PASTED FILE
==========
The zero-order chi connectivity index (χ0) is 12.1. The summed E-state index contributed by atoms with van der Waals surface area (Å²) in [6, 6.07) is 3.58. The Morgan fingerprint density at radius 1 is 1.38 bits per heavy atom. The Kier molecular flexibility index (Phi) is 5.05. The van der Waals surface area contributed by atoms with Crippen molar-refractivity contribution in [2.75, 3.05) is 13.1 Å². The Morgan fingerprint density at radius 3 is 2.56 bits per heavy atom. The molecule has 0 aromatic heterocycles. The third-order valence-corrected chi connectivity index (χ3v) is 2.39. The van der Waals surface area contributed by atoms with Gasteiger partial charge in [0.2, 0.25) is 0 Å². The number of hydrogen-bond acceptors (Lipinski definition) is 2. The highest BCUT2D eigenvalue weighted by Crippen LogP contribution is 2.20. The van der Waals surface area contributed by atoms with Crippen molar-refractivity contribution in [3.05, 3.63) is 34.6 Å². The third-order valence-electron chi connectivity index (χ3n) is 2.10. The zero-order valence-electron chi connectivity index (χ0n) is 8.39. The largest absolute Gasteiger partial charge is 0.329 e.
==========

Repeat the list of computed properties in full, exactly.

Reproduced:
The zero-order chi connectivity index (χ0) is 12.1. The summed E-state index contributed by atoms with van der Waals surface area (Å²) in [6, 6.07) is 3.58. The Morgan fingerprint density at radius 1 is 1.38 bits per heavy atom. The Kier molecular flexibility index (Phi) is 5.05. The van der Waals surface area contributed by atoms with Crippen molar-refractivity contribution in [2.75, 3.05) is 13.1 Å². The Morgan fingerprint density at radius 3 is 2.56 bits per heavy atom. The molecule has 0 aromatic heterocycles. The third-order valence-corrected chi connectivity index (χ3v) is 2.39. The van der Waals surface area contributed by atoms with Gasteiger partial charge in [0.2, 0.25) is 0 Å². The number of hydrogen-bond acceptors (Lipinski definition) is 2. The highest BCUT2D eigenvalue weighted by Crippen LogP contribution is 2.20. The van der Waals surface area contributed by atoms with Crippen molar-refractivity contribution in [3.05, 3.63) is 34.6 Å². The third-order valence-electron chi connectivity index (χ3n) is 2.10. The zero-order valence-electron chi connectivity index (χ0n) is 8.39. The largest absolute Gasteiger partial charge is 0.329 e.